Interview: James Gunn, writer/director of Slither

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In Hollywood things go in cycles. For the longest time, horror was box office poison -- a genre mainstream audiences avoided in droves and was frequented by a small but dedicated group of fans. All that changed when Scream hit screens in 1996, and what's followed is an almost non-stop barrage of horror movies. This has certainly been the case in 2006, with what seems to be at least one a week ranging from Scream-inspired When a Stranger Calls to Hostel. One thing is for certain -- fans are coming out in droves despite bad reviews and less than desirable overall quality level.

Now a couple months into the year one man is trying to reinvent the sub genre of horror comedy creature features, a genre where its last offering, Eight Legged Freaks, failed to strike box office gold. That man is writer/director James Gunn and the film is Slither, a film that borrows more from Cronenberg then Craven. I recently had the chance to talk with James via phone from L.A.

Mark McLeod: James, how's it going this morning?

James Gunn: Not bad man, yourself?

MM: On your website, you have a handy list of 50 unknown facts about Slither. At the site you mention something about the location for Brenda's house in the film being in Surrey. What was your experience like shooting in Vancouver and Surrey?

JG: Surrey was great. I mean, you shoot elsewhere in Vancouver and you have all these people coming up to you and interfering, but in Surrey they just sort of left us alone to get what we needed. The shoot on a whole was hard with all the rain. One minute it would be raining and the next perfectly sunny. We had to do a lot of rain removal in post. So we'd shoot half a scene. Though the crew was great and they really worked hard.

MM: The film seems to have a huge online presence at and you seem to be pretty active posting there as Grant Grant from the movie. What are your feelings about the Internet as a marketing tool for horror films and movies in general?

JG: I think the Internet is great for promoting horror movies. It creates a buzz just like TV and allows groups of like-minded people to come together and talk about the film.

MM: You started at Troma. How big of an influence did Troma have on Slither and your career?

JG: It influenced me a lot. It taught me things like "how do you save money?" and so on and so forth. It showed me where things work and where they don't. It was a great education for me. It's like a permanent part of my ass. I don't even think of it as an influence anymore.

MM: The film had some pretty cool music, how did you go about choosing the soundtrack for the film?

JG: I wanted a down home country feel with a bit of an edge to it. I've always been a fan of alternative country like the Old 97s and Curb Lund, so that's how I approached the soundtrack to the movie.

MM: One of the funniest moments in the film is the character of Shelby, the receptionist for the local Sheriff station. Was this always a role you wrote for your wife Jenna (who is an expert at playing a receptionist appearing as Pam on NBC's The Office) or was her part sort of a cameo, an after thought.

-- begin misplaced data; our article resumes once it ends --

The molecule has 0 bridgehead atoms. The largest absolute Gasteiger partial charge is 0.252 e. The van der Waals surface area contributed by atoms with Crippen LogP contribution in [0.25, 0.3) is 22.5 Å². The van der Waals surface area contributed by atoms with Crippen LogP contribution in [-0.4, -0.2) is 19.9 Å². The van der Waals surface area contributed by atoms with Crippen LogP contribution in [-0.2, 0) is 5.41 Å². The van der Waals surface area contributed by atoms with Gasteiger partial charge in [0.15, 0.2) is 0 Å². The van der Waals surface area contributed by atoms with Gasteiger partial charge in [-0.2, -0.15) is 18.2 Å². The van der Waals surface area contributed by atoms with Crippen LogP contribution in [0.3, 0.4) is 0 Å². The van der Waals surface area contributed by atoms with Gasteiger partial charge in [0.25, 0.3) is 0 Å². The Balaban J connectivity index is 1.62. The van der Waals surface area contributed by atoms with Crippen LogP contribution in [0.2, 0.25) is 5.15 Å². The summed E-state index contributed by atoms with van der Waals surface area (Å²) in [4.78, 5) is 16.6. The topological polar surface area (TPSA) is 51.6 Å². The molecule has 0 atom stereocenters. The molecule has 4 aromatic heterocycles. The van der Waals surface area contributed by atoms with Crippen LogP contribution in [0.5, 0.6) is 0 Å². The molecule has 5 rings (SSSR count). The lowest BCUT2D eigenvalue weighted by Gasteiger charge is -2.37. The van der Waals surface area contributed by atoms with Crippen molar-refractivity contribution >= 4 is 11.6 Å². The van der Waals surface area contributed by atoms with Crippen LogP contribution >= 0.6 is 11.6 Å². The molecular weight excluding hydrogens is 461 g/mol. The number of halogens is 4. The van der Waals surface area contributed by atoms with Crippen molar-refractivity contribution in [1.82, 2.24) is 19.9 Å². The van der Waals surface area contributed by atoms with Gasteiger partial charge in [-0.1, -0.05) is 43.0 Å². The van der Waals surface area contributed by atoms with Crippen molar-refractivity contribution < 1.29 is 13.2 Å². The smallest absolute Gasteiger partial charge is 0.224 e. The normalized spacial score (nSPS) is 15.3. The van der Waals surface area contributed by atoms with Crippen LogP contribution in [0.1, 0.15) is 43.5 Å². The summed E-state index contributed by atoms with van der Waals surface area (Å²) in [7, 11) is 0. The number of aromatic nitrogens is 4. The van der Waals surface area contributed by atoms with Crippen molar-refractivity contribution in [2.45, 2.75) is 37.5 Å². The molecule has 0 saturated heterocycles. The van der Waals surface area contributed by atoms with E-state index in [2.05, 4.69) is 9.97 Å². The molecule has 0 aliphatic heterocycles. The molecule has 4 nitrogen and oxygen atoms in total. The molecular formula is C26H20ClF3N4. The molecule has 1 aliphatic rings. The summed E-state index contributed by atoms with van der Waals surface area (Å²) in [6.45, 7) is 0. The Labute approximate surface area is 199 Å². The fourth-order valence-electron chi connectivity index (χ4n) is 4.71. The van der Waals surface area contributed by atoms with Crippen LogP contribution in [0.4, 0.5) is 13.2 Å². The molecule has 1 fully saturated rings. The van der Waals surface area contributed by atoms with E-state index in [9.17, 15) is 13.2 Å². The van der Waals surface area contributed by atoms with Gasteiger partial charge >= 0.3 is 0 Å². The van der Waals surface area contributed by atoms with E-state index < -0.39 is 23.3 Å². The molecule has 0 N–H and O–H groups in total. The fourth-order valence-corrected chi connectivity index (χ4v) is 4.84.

JG: Originally that character was written for a man but the actor backed out on a Friday. Luckily Jenna was in town and we shot the scene on a Monday after I had to rewrite a lot of the dialogue. Jenna originally had more of a cameo-type role before she became Shelby.

MM: Are you worried your wife is going to get stereotyped as a receptionist given that this is her second high-profile receptionist role?

JG: Well her next film is an ice skating comedy with Will Ferrell, so hopefully that will break her out from the receptionist stereotype. *laughs*

MM: You had a pretty unique cast -- how did you go about casting the film?

JG: We were very rigorous in our casting. I auditioned over 100 people for some of the roles. In some cases the very last people we auditioned actually got the part.

MM: Finally, DVDs are obviously a big part of the picture nowadays when it comes to a film's release, especially for horror films. Do you have any plans for the DVD release yet?

JG: Yeah definitely, we're going to have a couple of gag reels, an audio commentary, some behind the scenes featurettes, it's going to be a pretty packed disc.

MM: Well James, thanks for talking with me this morning, best of luck with the film and both your wife's and your careers. I look forward to your next projects.

JG: Thanks Mark.

Slither is now playing in theatres everywhere from Gold Circle Films and Universal Pictures. Special thanks to James Gunn, as well as Maria Papaioannoy at Amberlight Productions in Toronto.

Tags: James Gunn, Slither, Troma, Jenna Fischer, horror

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Mark McLeod has always loved film. In addition to his roles with, Mark also works on many film promotion projects in Vancouver, BC, through his company, Mark McLeod PR.

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